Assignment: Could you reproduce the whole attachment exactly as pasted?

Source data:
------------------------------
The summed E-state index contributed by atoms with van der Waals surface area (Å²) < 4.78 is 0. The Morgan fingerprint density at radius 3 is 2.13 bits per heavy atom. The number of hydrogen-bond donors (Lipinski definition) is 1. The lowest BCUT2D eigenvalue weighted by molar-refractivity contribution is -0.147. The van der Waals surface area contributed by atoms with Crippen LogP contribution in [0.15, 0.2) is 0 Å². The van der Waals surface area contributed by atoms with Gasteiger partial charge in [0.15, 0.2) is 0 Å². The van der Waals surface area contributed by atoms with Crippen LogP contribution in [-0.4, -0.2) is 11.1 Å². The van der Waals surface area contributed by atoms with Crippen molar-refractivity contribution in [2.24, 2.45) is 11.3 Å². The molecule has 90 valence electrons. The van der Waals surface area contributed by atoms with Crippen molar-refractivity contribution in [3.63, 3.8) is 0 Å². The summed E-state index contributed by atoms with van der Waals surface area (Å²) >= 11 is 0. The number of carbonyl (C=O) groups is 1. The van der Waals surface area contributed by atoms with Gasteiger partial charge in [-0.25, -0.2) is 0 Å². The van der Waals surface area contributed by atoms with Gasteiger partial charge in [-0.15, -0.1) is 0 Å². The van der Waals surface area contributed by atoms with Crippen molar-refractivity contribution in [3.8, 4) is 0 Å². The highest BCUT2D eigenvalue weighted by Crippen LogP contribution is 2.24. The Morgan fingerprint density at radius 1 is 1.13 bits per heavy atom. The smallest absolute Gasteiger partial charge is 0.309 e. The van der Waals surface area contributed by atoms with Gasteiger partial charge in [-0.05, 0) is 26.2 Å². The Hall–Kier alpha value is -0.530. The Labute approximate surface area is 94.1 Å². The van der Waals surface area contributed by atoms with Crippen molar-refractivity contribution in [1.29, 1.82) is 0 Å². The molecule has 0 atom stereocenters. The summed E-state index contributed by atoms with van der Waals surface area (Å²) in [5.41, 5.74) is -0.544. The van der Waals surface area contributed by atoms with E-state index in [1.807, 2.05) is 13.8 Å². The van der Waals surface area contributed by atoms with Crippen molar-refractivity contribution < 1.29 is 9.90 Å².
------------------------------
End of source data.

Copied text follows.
The summed E-state index contributed by atoms with van der Waals surface area (Å²) < 4.78 is 0. The Morgan fingerprint density at radius 3 is 2.13 bits per heavy atom. The number of hydrogen-bond donors (Lipinski definition) is 1. The lowest BCUT2D eigenvalue weighted by molar-refractivity contribution is -0.147. The van der Waals surface area contributed by atoms with Crippen LogP contribution in [0.15, 0.2) is 0 Å². The van der Waals surface area contributed by atoms with Gasteiger partial charge in [0.15, 0.2) is 0 Å². The van der Waals surface area contributed by atoms with Crippen LogP contribution in [-0.4, -0.2) is 11.1 Å². The van der Waals surface area contributed by atoms with Crippen molar-refractivity contribution in [2.24, 2.45) is 11.3 Å². The molecule has 90 valence electrons. The van der Waals surface area contributed by atoms with Crippen molar-refractivity contribution in [3.63, 3.8) is 0 Å². The summed E-state index contributed by atoms with van der Waals surface area (Å²) >= 11 is 0. The number of carbonyl (C=O) groups is 1. The van der Waals surface area contributed by atoms with Gasteiger partial charge in [-0.25, -0.2) is 0 Å². The van der Waals surface area contributed by atoms with Gasteiger partial charge in [-0.15, -0.1) is 0 Å². The van der Waals surface area contributed by atoms with Crippen molar-refractivity contribution in [3.8, 4) is 0 Å². The highest BCUT2D eigenvalue weighted by Crippen LogP contribution is 2.24. The Morgan fingerprint density at radius 1 is 1.13 bits per heavy atom. The smallest absolute Gasteiger partial charge is 0.309 e. The van der Waals surface area contributed by atoms with Gasteiger partial charge in [-0.05, 0) is 26.2 Å². The Hall–Kier alpha value is -0.530. The Labute approximate surface area is 94.1 Å². The van der Waals surface area contributed by atoms with Crippen molar-refractivity contribution in [1.29, 1.82) is 0 Å². The molecule has 0 atom stereocenters. The summed E-state index contributed by atoms with van der Waals surface area (Å²) in [5.41, 5.74) is -0.544. The van der Waals surface area contributed by atoms with E-state index in [1.807, 2.05) is 13.8 Å². The van der Waals surface area contributed by atoms with Crippen molar-refractivity contribution < 1.29 is 9.90 Å².